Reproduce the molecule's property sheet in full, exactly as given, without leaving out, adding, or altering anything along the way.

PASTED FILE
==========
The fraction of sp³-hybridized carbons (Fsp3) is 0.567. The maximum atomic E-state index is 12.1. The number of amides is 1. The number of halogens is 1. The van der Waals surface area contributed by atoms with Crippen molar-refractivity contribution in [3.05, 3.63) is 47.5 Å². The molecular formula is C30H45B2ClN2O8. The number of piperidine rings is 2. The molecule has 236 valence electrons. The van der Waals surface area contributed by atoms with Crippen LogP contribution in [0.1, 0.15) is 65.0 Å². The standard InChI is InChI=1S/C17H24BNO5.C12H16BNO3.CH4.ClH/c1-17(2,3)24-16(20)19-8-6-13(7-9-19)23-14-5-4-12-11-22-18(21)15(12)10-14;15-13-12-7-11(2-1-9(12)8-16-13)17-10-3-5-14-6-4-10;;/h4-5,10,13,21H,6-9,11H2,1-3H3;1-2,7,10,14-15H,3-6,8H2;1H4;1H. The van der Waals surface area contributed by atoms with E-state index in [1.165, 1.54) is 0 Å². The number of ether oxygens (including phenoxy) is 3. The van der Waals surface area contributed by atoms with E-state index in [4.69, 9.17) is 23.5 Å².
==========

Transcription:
The fraction of sp³-hybridized carbons (Fsp3) is 0.567. The maximum atomic E-state index is 12.1. The number of amides is 1. The number of halogens is 1. The van der Waals surface area contributed by atoms with Crippen molar-refractivity contribution in [3.05, 3.63) is 47.5 Å². The molecular formula is C30H45B2ClN2O8. The number of piperidine rings is 2. The molecule has 236 valence electrons. The van der Waals surface area contributed by atoms with Crippen LogP contribution in [0.1, 0.15) is 65.0 Å². The standard InChI is InChI=1S/C17H24BNO5.C12H16BNO3.CH4.ClH/c1-17(2,3)24-16(20)19-8-6-13(7-9-19)23-14-5-4-12-11-22-18(21)15(12)10-14;15-13-12-7-11(2-1-9(12)8-16-13)17-10-3-5-14-6-4-10;;/h4-5,10,13,21H,6-9,11H2,1-3H3;1-2,7,10,14-15H,3-6,8H2;1H4;1H. The van der Waals surface area contributed by atoms with E-state index in [1.165, 1.54) is 0 Å². The number of ether oxygens (including phenoxy) is 3. The van der Waals surface area contributed by atoms with E-state index in [4.69, 9.17) is 23.5 Å².